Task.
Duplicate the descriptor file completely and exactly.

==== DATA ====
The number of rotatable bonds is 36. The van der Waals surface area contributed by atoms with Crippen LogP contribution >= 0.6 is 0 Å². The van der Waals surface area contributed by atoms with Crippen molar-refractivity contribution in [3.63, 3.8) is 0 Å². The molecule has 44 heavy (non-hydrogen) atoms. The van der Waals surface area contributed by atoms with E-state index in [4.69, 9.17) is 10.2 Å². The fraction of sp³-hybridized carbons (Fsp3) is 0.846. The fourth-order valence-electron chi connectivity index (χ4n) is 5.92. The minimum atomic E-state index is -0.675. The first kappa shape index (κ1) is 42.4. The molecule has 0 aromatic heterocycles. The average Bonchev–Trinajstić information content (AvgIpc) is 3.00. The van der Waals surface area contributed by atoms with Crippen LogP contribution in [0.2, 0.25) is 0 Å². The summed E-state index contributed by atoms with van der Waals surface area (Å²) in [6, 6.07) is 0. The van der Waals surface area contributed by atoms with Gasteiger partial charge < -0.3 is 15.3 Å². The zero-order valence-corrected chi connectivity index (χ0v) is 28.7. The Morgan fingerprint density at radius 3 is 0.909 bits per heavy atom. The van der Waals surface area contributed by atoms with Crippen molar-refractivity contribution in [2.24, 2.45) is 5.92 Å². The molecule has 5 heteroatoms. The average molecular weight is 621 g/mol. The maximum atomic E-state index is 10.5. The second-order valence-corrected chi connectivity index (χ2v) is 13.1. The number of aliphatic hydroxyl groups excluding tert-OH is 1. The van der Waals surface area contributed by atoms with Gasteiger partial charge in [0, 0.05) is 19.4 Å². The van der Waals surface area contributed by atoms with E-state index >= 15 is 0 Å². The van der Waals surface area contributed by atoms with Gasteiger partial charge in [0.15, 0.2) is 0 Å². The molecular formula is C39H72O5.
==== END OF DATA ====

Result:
The number of rotatable bonds is 36. The van der Waals surface area contributed by atoms with Crippen LogP contribution >= 0.6 is 0 Å². The van der Waals surface area contributed by atoms with Crippen molar-refractivity contribution in [3.63, 3.8) is 0 Å². The molecule has 44 heavy (non-hydrogen) atoms. The van der Waals surface area contributed by atoms with E-state index in [4.69, 9.17) is 10.2 Å². The fraction of sp³-hybridized carbons (Fsp3) is 0.846. The fourth-order valence-electron chi connectivity index (χ4n) is 5.92. The minimum atomic E-state index is -0.675. The first kappa shape index (κ1) is 42.4. The molecule has 0 aromatic heterocycles. The average Bonchev–Trinajstić information content (AvgIpc) is 3.00. The van der Waals surface area contributed by atoms with Crippen LogP contribution in [0.2, 0.25) is 0 Å². The summed E-state index contributed by atoms with van der Waals surface area (Å²) in [6, 6.07) is 0. The van der Waals surface area contributed by atoms with Gasteiger partial charge < -0.3 is 15.3 Å². The zero-order valence-corrected chi connectivity index (χ0v) is 28.7. The Morgan fingerprint density at radius 3 is 0.909 bits per heavy atom. The van der Waals surface area contributed by atoms with Crippen molar-refractivity contribution in [2.24, 2.45) is 5.92 Å². The molecule has 5 heteroatoms. The average molecular weight is 621 g/mol. The maximum atomic E-state index is 10.5. The second-order valence-corrected chi connectivity index (χ2v) is 13.1. The number of aliphatic hydroxyl groups excluding tert-OH is 1. The van der Waals surface area contributed by atoms with Gasteiger partial charge in [0, 0.05) is 19.4 Å². The van der Waals surface area contributed by atoms with E-state index >= 15 is 0 Å². The van der Waals surface area contributed by atoms with Gasteiger partial charge in [0.15, 0.2) is 0 Å². The molecular formula is C39H72O5.